Please continue your donations either direct to FAR- Fund for Armenian Relief or via our charity volunteers. We distribute among 8 charities. We must keep these programs strong for the children of Armenia they are the future. Please NOTE: These Foster Families will not be arrested or intimidated as the Foster Families in the Republic of Georgia were. We KNOW who paid the police to do this and it will not happen in Armenia.
According to director Mira Antonyan, very few children in Armenian orphanages are actually parentless, orphans. Rather, they are victims of abuse and abandonment. Until recently, the government’s approach has been to send these children to orphanages. The center for Child Support offers an alternative to this long withstanding practice. They offer a child-focused approach that aims to heal and rehabilitate children. They work with families, with the hope that many of the children in their temporary shelter can eventually return to their own homes. Antonyan said, “65% of its cases are reunited with their families.” In cases where family reunification is not possible, they place children with foster families. Another service that they offer is an abuse hotline. Anyone who has witnessed or suspects abuse, can report their concerns to the center. Its staff is ready to both reach out to and receive children in its facilities 24 hours a day, 7 days a week.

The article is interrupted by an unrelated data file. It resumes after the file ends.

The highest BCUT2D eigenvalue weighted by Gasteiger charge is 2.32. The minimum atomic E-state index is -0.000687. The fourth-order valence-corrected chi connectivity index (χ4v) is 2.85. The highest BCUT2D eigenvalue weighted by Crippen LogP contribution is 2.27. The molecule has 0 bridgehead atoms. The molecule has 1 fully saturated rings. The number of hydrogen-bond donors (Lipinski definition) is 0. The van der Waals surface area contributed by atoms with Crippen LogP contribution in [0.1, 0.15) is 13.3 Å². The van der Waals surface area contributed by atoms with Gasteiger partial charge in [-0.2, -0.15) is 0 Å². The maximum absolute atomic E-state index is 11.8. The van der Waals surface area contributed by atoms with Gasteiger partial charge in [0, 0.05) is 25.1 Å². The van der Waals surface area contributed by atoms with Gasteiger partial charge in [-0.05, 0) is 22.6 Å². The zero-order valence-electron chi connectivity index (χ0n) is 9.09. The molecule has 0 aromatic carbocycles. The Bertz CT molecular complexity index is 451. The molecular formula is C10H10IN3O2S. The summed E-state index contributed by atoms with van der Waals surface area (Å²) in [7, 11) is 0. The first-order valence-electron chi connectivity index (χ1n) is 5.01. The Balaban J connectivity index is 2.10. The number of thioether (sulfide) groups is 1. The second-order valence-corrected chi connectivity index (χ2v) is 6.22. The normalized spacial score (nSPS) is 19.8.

There are quite a few obstacles that stand in its way; Armenia’s fledgling foster care system, for one. About “300 families are waiting to receive children,” said Antonyan, yet the government is unable to compensate them for child-care expenses. Armenia’s social safety nets like welfare, Medicaid, and non-profit social service agencies are in their most rudimentary stages, if they exist at all. Couple the virtual absence of such safety nets with widespread unemployment, and the root of the problem continues to fester. Many families cannot adequately support their children. These are the circumstances that produce the social orphans sitting in the child support center, asserts Antonyan. The solution she declares is “supporting vulnerable families,” which the current economy and government cannot adequately do.
Among the centers most immediate needs are mental health and social work professionals who can support the center’s staff and the children they serve. The ACYOA is currently forming a committee to support FAR’s Child Support Center. They will be spending the next few months creating and implementing a plan of action.